Changing of the Guard: Sharing Institutional Knowledge Across Generations Before It Disappears

Knowledge Transfer Best Practices Require Mentor/Mentee Collaboration in the Evolution of Work

This article was updated on July 12, 2018.

What happens to organizations when their most tenured and skilled employees are ready to retire or move on, taking their experience and knowledge with them? As the baby boomer generation increasingly leaves the workforce, the loss of institutional knowledge — their accumulated knowledge about your organization — increases, as well. Knowledge transfer and skilled workers will become a more urgent issue that organizations won't be able to ignore.

According to the Pew Research Center, millennials (born 1981 to 2000) made up the majority of the U.S. workforce in 2017 with 56 million workers. Gen Xers (born 1965 to 1980) were close behind at 53 million workers, while baby boomers (born 1946 to 1964) continued to exit the workforce, declining to 41 million workers.

That shift is sure to continue, causing concern that institutional knowledge from older generations will not be transferred effectively. The failure to retain and transfer institutional knowledge could result in a steady increase of employee turnover, further knowledge loss, and less skilled laborers which means higher costs and lower efficiencies. Some estimates suggest it costs 150 percent of an annual salary to replace an employee, when factoring in recruiting, lowered productivity, lost knowledge, training and even time for interviewing.

The Time to Retain and Share Knowledge Is Now

Knowing there is a need to capture and transfer knowledge and skills from older generations and figuring out how to go about it are two very different things. According to ADP Research Institute's study, The Evolution of Work: The Changing Nature of the Global Workplace, those surveyed "feel an element of pressure and stress" related to a workplace that demands rapid learning of new skills, which was evident in each major region of the world.

As the proportion of the experienced workforce continues to shrink, organizations must balance the need to put processes in place to capture their knowledge and transfer it to the younger generation while still remaining productive as an organization. The younger generations are already adjusting to the demands of their own workload, so adding the responsibilities of retiring coworkers or colleagues who are moving onto new roles, requires a delicate blend of technology, trust and education.

Changing of the Guard

According to The Evolution of Work study, over half of employees believe technology allows them to have deeper personal connections with their peers. Additionally, 88 percent of those surveyed believe that social media is already or will soon become the preferred collaborative platform for work. The study also finds that the way employees accrue knowledge is changing because of the increased use of collaborative tools at work.

The millennial generation is adept at sharing information on social media, and organizations are establishing similar "internal" social and collaborative tools that take advantage of their skills. This can pose a challenge in the knowledge transfer process, as Gen Xers and baby boomers prefer email, according to Marketing Sherpa.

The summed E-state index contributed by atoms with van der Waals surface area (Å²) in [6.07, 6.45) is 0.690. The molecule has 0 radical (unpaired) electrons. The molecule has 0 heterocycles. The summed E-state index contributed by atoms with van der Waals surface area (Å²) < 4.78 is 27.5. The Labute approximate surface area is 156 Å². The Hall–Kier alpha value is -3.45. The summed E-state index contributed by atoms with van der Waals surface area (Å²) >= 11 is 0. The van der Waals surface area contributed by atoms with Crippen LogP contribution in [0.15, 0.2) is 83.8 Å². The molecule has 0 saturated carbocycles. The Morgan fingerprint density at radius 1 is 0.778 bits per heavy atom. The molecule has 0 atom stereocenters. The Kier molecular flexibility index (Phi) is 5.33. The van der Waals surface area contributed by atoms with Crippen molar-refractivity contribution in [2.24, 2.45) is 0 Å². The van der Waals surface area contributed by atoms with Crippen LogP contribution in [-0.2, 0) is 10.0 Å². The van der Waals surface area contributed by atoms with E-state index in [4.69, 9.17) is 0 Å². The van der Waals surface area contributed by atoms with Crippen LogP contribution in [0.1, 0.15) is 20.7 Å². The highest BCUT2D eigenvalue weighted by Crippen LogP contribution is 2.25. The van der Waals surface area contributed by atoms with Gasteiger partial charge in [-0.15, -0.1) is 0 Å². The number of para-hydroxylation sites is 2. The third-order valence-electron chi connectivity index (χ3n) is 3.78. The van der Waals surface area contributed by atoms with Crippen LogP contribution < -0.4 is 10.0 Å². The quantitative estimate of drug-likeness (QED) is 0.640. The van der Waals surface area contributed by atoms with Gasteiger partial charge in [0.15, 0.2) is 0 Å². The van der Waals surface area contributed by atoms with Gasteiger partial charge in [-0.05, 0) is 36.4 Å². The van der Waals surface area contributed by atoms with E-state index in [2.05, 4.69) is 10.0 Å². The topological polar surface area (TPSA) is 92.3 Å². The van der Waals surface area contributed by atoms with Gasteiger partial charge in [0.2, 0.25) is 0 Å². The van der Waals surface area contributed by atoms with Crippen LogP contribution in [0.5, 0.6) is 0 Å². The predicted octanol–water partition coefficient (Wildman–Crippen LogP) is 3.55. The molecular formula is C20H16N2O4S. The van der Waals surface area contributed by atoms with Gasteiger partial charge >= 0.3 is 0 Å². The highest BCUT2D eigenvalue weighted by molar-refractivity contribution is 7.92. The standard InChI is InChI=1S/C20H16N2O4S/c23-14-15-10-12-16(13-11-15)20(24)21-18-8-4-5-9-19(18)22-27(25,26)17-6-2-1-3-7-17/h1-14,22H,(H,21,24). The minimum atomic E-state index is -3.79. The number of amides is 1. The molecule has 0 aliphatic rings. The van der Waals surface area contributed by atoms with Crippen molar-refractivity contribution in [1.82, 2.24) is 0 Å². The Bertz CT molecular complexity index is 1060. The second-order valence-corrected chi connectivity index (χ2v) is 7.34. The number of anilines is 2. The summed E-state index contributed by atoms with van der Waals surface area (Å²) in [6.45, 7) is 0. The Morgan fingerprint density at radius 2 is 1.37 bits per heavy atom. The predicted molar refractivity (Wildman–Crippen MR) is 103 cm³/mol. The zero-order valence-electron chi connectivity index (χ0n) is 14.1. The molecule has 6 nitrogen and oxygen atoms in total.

With those trends in mind, it should be a priority to establish a social, collaborative knowledge management system that facilitates the free flow of knowledge and skills between the generations that are working side by side in your organization. Those tools allow your employees throughout the organization to connect with each other, no matter where in the world they work. In addition, interactions will be captured and stored in the social collaborative knowledge management system, making them available to anyone within the organization.

Your People Are Still Your Biggest Asset

Despite the increasing propensity to embrace digital collaboration, it will still be up to the people who use those systems to do the bulk of the heavy lifting.

Here are three essential steps you can take to reduce the level of institutional knowledge you lose with the loss of skilled employees:

  1. Study your best. Once you understand what it is that made longtime members of your organization successful, you can begin to organize and funnel others in your organization who share those traits into the right areas to continue that success. Successful organizations offer specialized training and job sharing to help combat this loss.
  2. Conduct experience reviews: Whether it was an organizational restructuring done well or changes that were communicated poorly, future strategy will be greatly informed by the insights of employees who have been around long enough to see both the highs and lows of your enterprise.
  3. Create inter-generational partnerships. Encourage boomers to take on mentoring and coaching roles and then link them up with those employees who will be responsible for tasks your retiring employees are leaving behind. Make efforts to create more inter-generational project teams to provide both continuous skill transfer and continued production. Organizations should also establish a means for millennials to document and share what they learn from mentors, as well.

Loss of employees to retirement is inevitable, but organizational knowledge and skills can remain if you take steps now to ensure transferability. By far, most employees throughout the world are ready to use social and collaborative tools as a means for making deeper connections across generations and work more collaboratively. Organizations that embrace these trends will gain a competitive edge in the rapidly evolving workplace and marketplace.